‘The Unholy Marriage of Slice and Sweetly’ review

Theatre, Interactive
4 out of 5 stars
The Unholy Marriage of Slice and Sweetly, 2019

Time Out says

4 out of 5 stars

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Enjoyable immersive murder mystery show, set in the ’50s East End

London immersive company ImmerCity returns with its fifth production, ‘The Unholy Marriage of Slice and Sweetly’, which follows previous events at Kensington Central Library, the London Museum of Water and Steam and Vine House.

Set in 1955, at the wedding of East End gangster Jim Slice and his beau Maude Sweetly, the show is centred on the unsolved murder of Reverend Gris, who was fatally stabbed before the ceremony took place. Thrown into the mix are betrayal, deception, smuggling, blackmail, wartime secrets, and the tensions between two feuding families, all played out moments prior to the bride’s arrival.

The location for the doomed wedding is St Matthew’s Church in Bethnal Green, which functions as a perfect, real-life backdrop to the promenade, site-specific immersive storytelling. Cleverly blending local historical fact with fiction, the action takes place in three-hour-long sections: in the first, the audience are voyeuristic guests at the fateful wedding, watching the characters set the scene prior to the Reverend’s death; in the second, we work together in groups of six as intrepid investigators trying to solve the murder; in the final part, the characters reveal the truth and the mystery behind the murder is uncovered.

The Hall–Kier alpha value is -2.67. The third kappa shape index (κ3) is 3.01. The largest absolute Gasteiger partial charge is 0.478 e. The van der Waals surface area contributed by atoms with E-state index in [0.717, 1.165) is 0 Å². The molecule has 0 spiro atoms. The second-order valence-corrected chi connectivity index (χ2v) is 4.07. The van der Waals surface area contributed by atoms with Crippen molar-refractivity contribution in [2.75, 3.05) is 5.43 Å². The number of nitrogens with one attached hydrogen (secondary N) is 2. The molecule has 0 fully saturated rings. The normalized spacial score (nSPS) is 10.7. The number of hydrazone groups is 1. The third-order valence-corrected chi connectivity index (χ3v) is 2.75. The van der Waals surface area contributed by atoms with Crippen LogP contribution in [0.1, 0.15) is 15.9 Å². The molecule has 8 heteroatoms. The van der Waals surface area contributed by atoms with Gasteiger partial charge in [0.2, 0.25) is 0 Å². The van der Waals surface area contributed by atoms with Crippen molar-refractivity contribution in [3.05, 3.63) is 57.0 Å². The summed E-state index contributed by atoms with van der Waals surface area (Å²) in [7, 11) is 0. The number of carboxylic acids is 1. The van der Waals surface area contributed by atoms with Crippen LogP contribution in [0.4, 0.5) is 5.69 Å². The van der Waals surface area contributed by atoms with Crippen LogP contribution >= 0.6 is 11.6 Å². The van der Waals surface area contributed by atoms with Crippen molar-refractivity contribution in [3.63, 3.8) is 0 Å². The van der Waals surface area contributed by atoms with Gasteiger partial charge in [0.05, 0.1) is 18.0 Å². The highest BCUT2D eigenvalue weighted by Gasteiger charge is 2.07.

With its Agatha Christie-style plot and heightened drama, the dialogue is occasionally a little over the top, but the innovative theatrical/interactive murder mystery format is engaging. The audience-as-detectives middle section was especially thrilling, and the cast were superb, staying in character as one-by-one they were thoroughly grilled for clues. There was a real intimacy in those solo-cast moments, which contrasted the more distanced group performances in the opening section, and often the result was hilarious as well as exciting; it was an amusing challenge trying to gather evidence as to whodunnit. The camaraderie in the cooperative teamwork by the audience was also unexpectedly delightful, and made solving the mystery together thoroughly enjoyable.

Whilst all of us guessed the murderer, there were enough red herrings, rabbit holes and wild theories thrown into the mix by ImmerCity to keep us on our toes, and with this fun, multi-genre approach to immersive theatre, it’s a hugely entertaining way to spend the evening.




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